How Well Do You Really Know Your Dreams?!

Everyone dreams. It may not happen every single night, but we do dream on most nights. However, not always do we remember our dreams when we wake up. Sometimes even though you might remember bits and pieces of your dreams (which leave you wishing you could remember more), in all earnestness we know so little about our dreams.

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Where do they come from? What do they mean? Can we control them and should we try to interpret them? So many questions and not enough answers, right?

So if you are curious to know a little more about your dreams, read on before snoozing!

 

1. You Can Have Multiple Dreams On A Single Night

Many mornings you wake up with faint recollections of your dreams. But does that mean you had just one single dream the previous night? The answer is NO.

Experts believe that you can have dozens of dreams on a single night; you just may not remember them all. We dream every 90 minutes throughout the night, with each cycle of dreaming being longer than the previous. The first dream of the night is about 5 minutes long and the last dream you have before awakening can be 45 minutes to an hour long. That’s why you remember the last dream when you wake up, while you have no recollection of the first dream at all. In fact, it is estimated that most people have more than 100,000 dreams in a lifetime!

 

2. You Can Learn While Dreaming

If you’re studying for a test or trying to learn a new task, you might consider taking a nap or heading to bed early rather than hovering over a textbook an hour longer. Here’s why: When the brain dreams, it helps you learn and solve problems, say researchers at Harvard Medical School.

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In a study that appeared in a recent issue of Current Biology, researchers report that dreams are the brain’s way of processing, integrating and understanding new information. To improve the quality of your sleep and your brain’s ability to learn, make sure you avoid noise in the bedroom which may negatively impact the length and quality of dreams. So turn that TV off before you go to bed!

 

3. Even Your Most Bizarre Dreams Can Mean Something 

While it can be hard to believe that a totally weird that combined events related to your daughter, a shopping spree and a hurricane can have any bearing on real life, there may be symbolism and potential meaning to be mined in every dream. You just have to look for it!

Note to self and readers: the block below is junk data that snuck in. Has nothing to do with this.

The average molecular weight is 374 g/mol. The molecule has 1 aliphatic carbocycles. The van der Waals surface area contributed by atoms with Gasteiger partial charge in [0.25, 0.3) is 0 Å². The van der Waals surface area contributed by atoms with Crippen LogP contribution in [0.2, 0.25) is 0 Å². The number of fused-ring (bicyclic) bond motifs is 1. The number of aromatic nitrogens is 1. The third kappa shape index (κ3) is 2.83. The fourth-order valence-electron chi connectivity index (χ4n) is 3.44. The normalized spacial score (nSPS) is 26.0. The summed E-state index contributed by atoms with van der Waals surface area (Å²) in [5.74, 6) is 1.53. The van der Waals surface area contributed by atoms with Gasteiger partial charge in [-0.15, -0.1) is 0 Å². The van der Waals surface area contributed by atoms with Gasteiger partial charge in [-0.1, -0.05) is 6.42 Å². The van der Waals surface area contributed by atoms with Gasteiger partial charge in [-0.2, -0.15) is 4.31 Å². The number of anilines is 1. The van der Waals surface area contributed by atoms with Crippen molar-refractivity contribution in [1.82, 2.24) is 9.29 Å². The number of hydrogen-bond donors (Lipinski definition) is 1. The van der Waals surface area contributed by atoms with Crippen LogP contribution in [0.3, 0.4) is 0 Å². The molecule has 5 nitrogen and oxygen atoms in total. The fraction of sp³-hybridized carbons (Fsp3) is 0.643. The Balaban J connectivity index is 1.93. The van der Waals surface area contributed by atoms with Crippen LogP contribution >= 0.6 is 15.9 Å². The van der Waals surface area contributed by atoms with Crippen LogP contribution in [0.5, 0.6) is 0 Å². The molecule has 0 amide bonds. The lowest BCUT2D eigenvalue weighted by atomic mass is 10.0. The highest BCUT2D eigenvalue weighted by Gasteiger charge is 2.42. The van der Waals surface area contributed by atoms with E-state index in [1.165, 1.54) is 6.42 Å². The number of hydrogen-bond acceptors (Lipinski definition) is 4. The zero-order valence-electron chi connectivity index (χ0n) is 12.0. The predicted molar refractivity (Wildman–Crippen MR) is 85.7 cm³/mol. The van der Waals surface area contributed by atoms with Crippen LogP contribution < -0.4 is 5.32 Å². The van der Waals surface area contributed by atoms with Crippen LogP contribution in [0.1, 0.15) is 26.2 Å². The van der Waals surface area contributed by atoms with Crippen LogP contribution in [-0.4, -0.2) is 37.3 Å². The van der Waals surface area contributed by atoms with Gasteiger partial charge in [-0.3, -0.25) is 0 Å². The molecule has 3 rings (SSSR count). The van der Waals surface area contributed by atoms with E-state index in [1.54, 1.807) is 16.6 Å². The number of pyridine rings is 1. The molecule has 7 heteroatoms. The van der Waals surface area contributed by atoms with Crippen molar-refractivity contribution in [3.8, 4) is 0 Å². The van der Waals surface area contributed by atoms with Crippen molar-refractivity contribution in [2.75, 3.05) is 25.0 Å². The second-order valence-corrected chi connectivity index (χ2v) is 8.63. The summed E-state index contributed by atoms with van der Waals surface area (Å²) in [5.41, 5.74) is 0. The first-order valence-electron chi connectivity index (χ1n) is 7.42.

The meaning of our dreams oftentimes relates to things we are needing to understand about ourselves and the world around us,” says Harvard-trained psychotherapist Jeffrey Sumber. Instead of shrugging off strange dreams, think about how they make you feel. “We tend to dismiss these dreams due to the strange components, yet it is the feeling we have in these dreams that matters most,” he explains. “Sometimes the shopping escapade and the hurricane are just fillers that allow us to process the range of emotions we feel about our daughter and give us the necessary distraction so we can actually experience that spectrum of emotion.”

 

4. Dreams Can Be Controlled 

Did you watch the movie Inception and felt truly intrigued, maybe even disturbed? Truth is that we can take the reins of our dreams and make them whatever we want them to be. This may not just be a Hollywood fantasy!

According to the results of a new survey of 3,000 people, dream control, or “lucid dreaming” may be a real thing. In fact, 64.9% of participants reported being aware they were dreaming within a dream, and 34% said they can sometimes control what happens in their dreams. Taking charge of the content of your dreams isn’t a skill everyone has, but it can be developed, according to Kelly Bulkeley, PhD, a dream researcher and visiting scholar at the Graduate Theological Union in Berkley, California.